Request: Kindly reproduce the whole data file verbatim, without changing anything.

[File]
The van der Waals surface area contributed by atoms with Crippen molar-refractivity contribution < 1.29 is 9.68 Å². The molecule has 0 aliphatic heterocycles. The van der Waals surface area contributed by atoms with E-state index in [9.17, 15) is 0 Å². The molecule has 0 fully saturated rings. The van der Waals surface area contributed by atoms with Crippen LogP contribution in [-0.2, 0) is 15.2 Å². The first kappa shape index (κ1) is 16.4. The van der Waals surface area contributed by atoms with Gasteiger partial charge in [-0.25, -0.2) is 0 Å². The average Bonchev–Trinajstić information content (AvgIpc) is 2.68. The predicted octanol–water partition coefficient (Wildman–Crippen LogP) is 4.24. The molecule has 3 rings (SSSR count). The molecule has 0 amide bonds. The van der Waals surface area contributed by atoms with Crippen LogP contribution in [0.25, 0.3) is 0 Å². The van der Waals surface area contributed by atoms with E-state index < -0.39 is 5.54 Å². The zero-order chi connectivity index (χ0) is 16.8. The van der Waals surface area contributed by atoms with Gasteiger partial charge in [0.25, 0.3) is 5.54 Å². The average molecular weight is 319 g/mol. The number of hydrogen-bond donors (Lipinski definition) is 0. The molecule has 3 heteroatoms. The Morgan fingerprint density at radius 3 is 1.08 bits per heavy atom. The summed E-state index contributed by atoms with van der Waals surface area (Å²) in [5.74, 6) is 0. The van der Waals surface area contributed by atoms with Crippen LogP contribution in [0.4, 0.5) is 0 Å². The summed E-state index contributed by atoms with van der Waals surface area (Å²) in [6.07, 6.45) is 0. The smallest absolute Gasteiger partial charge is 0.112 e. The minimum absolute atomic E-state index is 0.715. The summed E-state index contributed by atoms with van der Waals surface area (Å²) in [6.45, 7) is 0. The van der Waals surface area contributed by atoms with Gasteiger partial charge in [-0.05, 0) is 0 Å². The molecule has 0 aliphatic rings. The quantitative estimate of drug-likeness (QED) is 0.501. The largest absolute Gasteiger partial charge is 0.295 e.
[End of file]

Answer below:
The van der Waals surface area contributed by atoms with Crippen molar-refractivity contribution < 1.29 is 9.68 Å². The molecule has 0 aliphatic heterocycles. The van der Waals surface area contributed by atoms with E-state index in [9.17, 15) is 0 Å². The molecule has 0 fully saturated rings. The van der Waals surface area contributed by atoms with Crippen LogP contribution in [-0.2, 0) is 15.2 Å². The first kappa shape index (κ1) is 16.4. The van der Waals surface area contributed by atoms with Gasteiger partial charge in [-0.25, -0.2) is 0 Å². The average Bonchev–Trinajstić information content (AvgIpc) is 2.68. The predicted octanol–water partition coefficient (Wildman–Crippen LogP) is 4.24. The molecule has 3 rings (SSSR count). The molecule has 0 amide bonds. The van der Waals surface area contributed by atoms with Crippen LogP contribution in [0.25, 0.3) is 0 Å². The van der Waals surface area contributed by atoms with E-state index < -0.39 is 5.54 Å². The zero-order chi connectivity index (χ0) is 16.8. The van der Waals surface area contributed by atoms with Gasteiger partial charge in [0.25, 0.3) is 5.54 Å². The average molecular weight is 319 g/mol. The number of hydrogen-bond donors (Lipinski definition) is 0. The molecule has 3 heteroatoms. The Morgan fingerprint density at radius 3 is 1.08 bits per heavy atom. The summed E-state index contributed by atoms with van der Waals surface area (Å²) in [5.74, 6) is 0. The van der Waals surface area contributed by atoms with Crippen LogP contribution in [0.4, 0.5) is 0 Å². The summed E-state index contributed by atoms with van der Waals surface area (Å²) in [6.07, 6.45) is 0. The smallest absolute Gasteiger partial charge is 0.112 e. The minimum absolute atomic E-state index is 0.715. The summed E-state index contributed by atoms with van der Waals surface area (Å²) in [6.45, 7) is 0. The van der Waals surface area contributed by atoms with Gasteiger partial charge in [-0.05, 0) is 0 Å². The molecule has 0 aliphatic rings. The quantitative estimate of drug-likeness (QED) is 0.501. The largest absolute Gasteiger partial charge is 0.295 e.